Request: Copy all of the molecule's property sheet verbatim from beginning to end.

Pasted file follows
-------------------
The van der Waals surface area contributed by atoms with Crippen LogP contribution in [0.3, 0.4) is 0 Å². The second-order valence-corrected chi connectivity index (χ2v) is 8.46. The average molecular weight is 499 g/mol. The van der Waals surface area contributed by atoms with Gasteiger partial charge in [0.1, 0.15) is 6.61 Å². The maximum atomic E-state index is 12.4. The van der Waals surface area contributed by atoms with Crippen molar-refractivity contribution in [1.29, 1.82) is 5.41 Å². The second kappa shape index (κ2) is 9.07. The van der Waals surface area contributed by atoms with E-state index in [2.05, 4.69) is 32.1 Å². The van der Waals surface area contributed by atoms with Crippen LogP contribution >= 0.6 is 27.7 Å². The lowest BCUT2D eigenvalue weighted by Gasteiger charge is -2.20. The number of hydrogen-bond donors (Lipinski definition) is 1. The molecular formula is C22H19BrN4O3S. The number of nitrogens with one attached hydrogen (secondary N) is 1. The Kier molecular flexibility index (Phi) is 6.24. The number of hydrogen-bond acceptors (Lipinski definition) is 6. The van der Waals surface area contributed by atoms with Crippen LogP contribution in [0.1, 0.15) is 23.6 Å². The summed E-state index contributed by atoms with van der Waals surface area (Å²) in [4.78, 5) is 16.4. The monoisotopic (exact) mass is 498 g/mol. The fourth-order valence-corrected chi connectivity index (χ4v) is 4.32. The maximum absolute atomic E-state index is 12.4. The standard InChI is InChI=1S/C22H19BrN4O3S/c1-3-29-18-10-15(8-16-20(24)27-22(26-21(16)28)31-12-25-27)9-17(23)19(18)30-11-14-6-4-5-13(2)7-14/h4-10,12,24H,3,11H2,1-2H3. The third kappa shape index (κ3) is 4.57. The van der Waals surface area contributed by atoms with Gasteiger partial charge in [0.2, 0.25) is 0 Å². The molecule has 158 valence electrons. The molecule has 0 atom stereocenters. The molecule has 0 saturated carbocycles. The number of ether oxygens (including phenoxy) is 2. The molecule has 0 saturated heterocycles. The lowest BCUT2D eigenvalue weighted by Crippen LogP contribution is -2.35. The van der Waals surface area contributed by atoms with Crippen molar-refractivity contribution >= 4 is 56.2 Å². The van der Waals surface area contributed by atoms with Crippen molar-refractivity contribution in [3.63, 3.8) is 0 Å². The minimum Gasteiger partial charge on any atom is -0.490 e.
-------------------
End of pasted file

The van der Waals surface area contributed by atoms with Crippen LogP contribution in [0.3, 0.4) is 0 Å². The second-order valence-corrected chi connectivity index (χ2v) is 8.46. The average molecular weight is 499 g/mol. The van der Waals surface area contributed by atoms with Gasteiger partial charge in [0.1, 0.15) is 6.61 Å². The maximum atomic E-state index is 12.4. The van der Waals surface area contributed by atoms with Crippen molar-refractivity contribution in [1.29, 1.82) is 5.41 Å². The second kappa shape index (κ2) is 9.07. The van der Waals surface area contributed by atoms with E-state index in [2.05, 4.69) is 32.1 Å². The van der Waals surface area contributed by atoms with Crippen LogP contribution >= 0.6 is 27.7 Å². The lowest BCUT2D eigenvalue weighted by Gasteiger charge is -2.20. The number of hydrogen-bond donors (Lipinski definition) is 1. The molecular formula is C22H19BrN4O3S. The number of nitrogens with one attached hydrogen (secondary N) is 1. The Kier molecular flexibility index (Phi) is 6.24. The number of hydrogen-bond acceptors (Lipinski definition) is 6. The van der Waals surface area contributed by atoms with Crippen LogP contribution in [0.1, 0.15) is 23.6 Å². The summed E-state index contributed by atoms with van der Waals surface area (Å²) in [4.78, 5) is 16.4. The monoisotopic (exact) mass is 498 g/mol. The fourth-order valence-corrected chi connectivity index (χ4v) is 4.32. The maximum absolute atomic E-state index is 12.4. The standard InChI is InChI=1S/C22H19BrN4O3S/c1-3-29-18-10-15(8-16-20(24)27-22(26-21(16)28)31-12-25-27)9-17(23)19(18)30-11-14-6-4-5-13(2)7-14/h4-10,12,24H,3,11H2,1-2H3. The third kappa shape index (κ3) is 4.57. The van der Waals surface area contributed by atoms with Gasteiger partial charge in [0.2, 0.25) is 0 Å². The molecule has 158 valence electrons. The molecule has 0 atom stereocenters. The molecule has 0 saturated carbocycles. The number of ether oxygens (including phenoxy) is 2. The molecule has 0 saturated heterocycles. The lowest BCUT2D eigenvalue weighted by Crippen LogP contribution is -2.35. The van der Waals surface area contributed by atoms with Crippen molar-refractivity contribution >= 4 is 56.2 Å². The van der Waals surface area contributed by atoms with Crippen molar-refractivity contribution in [3.63, 3.8) is 0 Å². The minimum Gasteiger partial charge on any atom is -0.490 e.